*This image is copyright of its original author

More to the south as the flow of the water simmers down, this method doesn't work. The rivers start shedding their debris inside the water and with time the whole river bed rises higher, until one fine day it would overflow/collapse the obstacles during the tides & gushing water would flood in to wash away everything in its path.

So here you have to use bare mud-banks like the old days, upto 10 metres wide that leave some room for washing away & deposition.

*This image is copyright of its original author

Farther south even that is inadequate, as cyclones hit harder and tides call the shots. The narrower creeks aren't that much of a problem but the bigger river can gain 50% of their width at high-tides.

Owing to the availability of space to on the riversides, there are strips of mangroves to act as buffers against the destructive force of the rivers & check soil erosion of the banks.
These vary in width, origin & species, some being 5 metres wide...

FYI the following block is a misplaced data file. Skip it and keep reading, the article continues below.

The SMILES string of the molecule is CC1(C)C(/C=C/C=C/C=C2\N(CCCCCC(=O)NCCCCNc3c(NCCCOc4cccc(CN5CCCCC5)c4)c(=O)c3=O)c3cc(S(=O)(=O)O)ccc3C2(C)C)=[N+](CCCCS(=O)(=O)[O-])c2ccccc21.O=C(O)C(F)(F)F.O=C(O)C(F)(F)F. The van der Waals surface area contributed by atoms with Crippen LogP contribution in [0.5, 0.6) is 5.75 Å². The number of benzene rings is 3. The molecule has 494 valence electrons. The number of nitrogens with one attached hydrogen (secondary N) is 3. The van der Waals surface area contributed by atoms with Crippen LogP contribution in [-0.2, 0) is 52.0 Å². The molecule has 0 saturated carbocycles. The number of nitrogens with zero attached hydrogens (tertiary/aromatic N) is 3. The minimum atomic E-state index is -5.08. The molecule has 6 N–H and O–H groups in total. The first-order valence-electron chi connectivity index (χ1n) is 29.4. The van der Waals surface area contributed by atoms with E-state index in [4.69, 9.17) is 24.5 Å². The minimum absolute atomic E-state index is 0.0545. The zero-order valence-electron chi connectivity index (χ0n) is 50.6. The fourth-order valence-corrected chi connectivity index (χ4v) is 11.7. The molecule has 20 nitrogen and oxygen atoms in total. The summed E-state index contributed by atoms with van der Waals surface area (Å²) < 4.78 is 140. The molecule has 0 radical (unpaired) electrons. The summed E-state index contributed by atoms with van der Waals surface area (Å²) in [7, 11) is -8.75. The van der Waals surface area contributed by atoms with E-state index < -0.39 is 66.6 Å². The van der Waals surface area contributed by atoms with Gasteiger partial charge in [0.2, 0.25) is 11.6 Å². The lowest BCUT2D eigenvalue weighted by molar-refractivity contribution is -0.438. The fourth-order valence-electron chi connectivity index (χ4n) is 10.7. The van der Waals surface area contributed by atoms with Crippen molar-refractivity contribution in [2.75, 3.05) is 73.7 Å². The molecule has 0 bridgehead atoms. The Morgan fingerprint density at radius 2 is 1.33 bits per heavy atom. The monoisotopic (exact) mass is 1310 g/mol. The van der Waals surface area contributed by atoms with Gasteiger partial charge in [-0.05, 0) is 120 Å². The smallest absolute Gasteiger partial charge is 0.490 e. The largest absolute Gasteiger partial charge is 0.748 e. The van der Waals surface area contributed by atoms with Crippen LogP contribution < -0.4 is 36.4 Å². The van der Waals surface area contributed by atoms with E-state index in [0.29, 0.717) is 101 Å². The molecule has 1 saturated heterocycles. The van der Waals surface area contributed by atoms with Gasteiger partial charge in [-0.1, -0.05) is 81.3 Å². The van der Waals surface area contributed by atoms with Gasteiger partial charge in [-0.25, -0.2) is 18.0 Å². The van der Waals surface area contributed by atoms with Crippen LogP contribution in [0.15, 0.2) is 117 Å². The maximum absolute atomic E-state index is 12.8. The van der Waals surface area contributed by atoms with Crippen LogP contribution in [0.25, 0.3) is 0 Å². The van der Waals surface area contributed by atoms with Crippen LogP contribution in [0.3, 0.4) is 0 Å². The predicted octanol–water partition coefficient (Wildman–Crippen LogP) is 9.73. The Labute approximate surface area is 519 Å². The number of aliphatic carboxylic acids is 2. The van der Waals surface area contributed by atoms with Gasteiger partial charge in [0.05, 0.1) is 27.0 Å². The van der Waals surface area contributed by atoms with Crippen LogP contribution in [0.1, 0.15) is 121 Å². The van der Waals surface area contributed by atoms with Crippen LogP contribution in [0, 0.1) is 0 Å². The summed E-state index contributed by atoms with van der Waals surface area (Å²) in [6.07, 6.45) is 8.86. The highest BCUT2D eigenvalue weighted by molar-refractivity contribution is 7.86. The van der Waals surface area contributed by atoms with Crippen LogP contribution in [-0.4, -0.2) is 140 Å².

*This image is copyright of its original author

..to some reaching upto 500 metres.

*This image is copyright of its original author

Some are remnants of the prehistoric forests... 

*This image is copyright of its original author

..while some are new artificial plantations.

*This image is copyright of its original author

By afternoon, we had the peoples' villages on left side and the Tiger Reserve to the right, with the outer borders of it draped with bright yellow nylon nets even at the mouth of the creeks, to discourage tigers from exploring the villages (yes, they work #118).

*This image is copyright of its original author

By evening we reached Pakhirala, the place that acts as entry point to the Sundarbans at Sajnekhali Wildlife Sanctuary. This is where you stay, with the Tiger Reserve on the other side of the river.
I took this photo standing on the embankment with sun setting above the mangroves shrouded in mist.

*This image is copyright of its original author
"Everything not saved will be lost."

9 users Like Rishi's post
Reply

United States Pckts Offline
Bigcat Enthusiast
******
#9

Any wildlife sightings @Rishi
"Imagination was given to man to compensate him for what he is not, and a sense of humor was provided to console him for what he is."
-Oscar Wilde
3 users Like Pckts's post
Reply

Netherlands peter Offline
Expert & Researcher
*****
Moderators
#10

RISHI

Good observations and nice pictures. Interested in the follow-up and good luck with the exams.
2 users Like peter's post
Reply

India Rishi Offline
Moderator
*****
Moderators
#11
( This post was last modified: 01-01-2018, 07:23 AM by Rishi )

Day 2: 25/12/2017

Photo of the fogged forest taken at 6:15am in the morning as we reached the jetty, while some of the team were still sipping bed-tea!